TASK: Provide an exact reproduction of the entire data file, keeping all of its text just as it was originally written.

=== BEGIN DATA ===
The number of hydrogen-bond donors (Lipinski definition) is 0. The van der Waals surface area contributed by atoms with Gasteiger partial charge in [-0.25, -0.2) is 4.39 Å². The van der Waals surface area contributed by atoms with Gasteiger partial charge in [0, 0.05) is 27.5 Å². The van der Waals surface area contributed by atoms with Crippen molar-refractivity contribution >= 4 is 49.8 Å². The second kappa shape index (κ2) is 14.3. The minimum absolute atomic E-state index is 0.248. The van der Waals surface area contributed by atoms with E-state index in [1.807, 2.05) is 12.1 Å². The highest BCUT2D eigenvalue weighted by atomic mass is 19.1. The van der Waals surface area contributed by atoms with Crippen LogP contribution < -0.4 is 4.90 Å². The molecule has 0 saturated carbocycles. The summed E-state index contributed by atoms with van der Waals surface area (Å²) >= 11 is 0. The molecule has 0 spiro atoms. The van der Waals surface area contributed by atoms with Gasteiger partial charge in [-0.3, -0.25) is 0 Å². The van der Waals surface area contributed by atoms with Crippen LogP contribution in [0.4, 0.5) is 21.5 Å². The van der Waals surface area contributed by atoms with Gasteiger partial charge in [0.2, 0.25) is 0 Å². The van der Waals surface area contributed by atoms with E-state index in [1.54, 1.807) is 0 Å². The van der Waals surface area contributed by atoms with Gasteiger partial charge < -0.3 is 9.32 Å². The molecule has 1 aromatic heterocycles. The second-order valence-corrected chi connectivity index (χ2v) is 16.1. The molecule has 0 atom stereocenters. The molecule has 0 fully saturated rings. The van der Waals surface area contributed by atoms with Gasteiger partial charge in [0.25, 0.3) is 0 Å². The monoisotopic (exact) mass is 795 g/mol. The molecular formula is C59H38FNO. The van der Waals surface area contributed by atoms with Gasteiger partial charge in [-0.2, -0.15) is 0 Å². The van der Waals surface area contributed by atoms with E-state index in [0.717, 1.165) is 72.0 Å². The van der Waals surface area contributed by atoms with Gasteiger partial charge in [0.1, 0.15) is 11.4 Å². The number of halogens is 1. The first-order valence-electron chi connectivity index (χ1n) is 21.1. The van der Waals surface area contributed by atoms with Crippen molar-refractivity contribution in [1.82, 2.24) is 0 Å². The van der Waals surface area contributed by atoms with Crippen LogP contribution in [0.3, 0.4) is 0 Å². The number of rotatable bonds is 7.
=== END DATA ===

The number of hydrogen-bond donors (Lipinski definition) is 0. The van der Waals surface area contributed by atoms with Gasteiger partial charge in [-0.25, -0.2) is 4.39 Å². The van der Waals surface area contributed by atoms with Gasteiger partial charge in [0, 0.05) is 27.5 Å². The van der Waals surface area contributed by atoms with Crippen molar-refractivity contribution >= 4 is 49.8 Å². The second kappa shape index (κ2) is 14.3. The minimum absolute atomic E-state index is 0.248. The van der Waals surface area contributed by atoms with E-state index in [1.807, 2.05) is 12.1 Å². The highest BCUT2D eigenvalue weighted by atomic mass is 19.1. The van der Waals surface area contributed by atoms with Crippen LogP contribution < -0.4 is 4.90 Å². The molecule has 0 saturated carbocycles. The summed E-state index contributed by atoms with van der Waals surface area (Å²) >= 11 is 0. The molecule has 0 spiro atoms. The van der Waals surface area contributed by atoms with Gasteiger partial charge in [-0.3, -0.25) is 0 Å². The van der Waals surface area contributed by atoms with Crippen LogP contribution in [0.4, 0.5) is 21.5 Å². The van der Waals surface area contributed by atoms with Gasteiger partial charge in [0.2, 0.25) is 0 Å². The van der Waals surface area contributed by atoms with E-state index in [1.54, 1.807) is 0 Å². The van der Waals surface area contributed by atoms with Gasteiger partial charge < -0.3 is 9.32 Å². The molecule has 1 aromatic heterocycles. The second-order valence-corrected chi connectivity index (χ2v) is 16.1. The molecule has 0 atom stereocenters. The molecule has 0 fully saturated rings. The van der Waals surface area contributed by atoms with Gasteiger partial charge in [0.25, 0.3) is 0 Å². The monoisotopic (exact) mass is 795 g/mol. The molecular formula is C59H38FNO. The van der Waals surface area contributed by atoms with Gasteiger partial charge in [-0.2, -0.15) is 0 Å². The van der Waals surface area contributed by atoms with E-state index in [0.717, 1.165) is 72.0 Å². The van der Waals surface area contributed by atoms with Gasteiger partial charge in [0.1, 0.15) is 11.4 Å². The number of halogens is 1. The first-order valence-electron chi connectivity index (χ1n) is 21.1. The van der Waals surface area contributed by atoms with Crippen molar-refractivity contribution in [1.82, 2.24) is 0 Å². The van der Waals surface area contributed by atoms with Crippen LogP contribution in [0.3, 0.4) is 0 Å². The number of rotatable bonds is 7.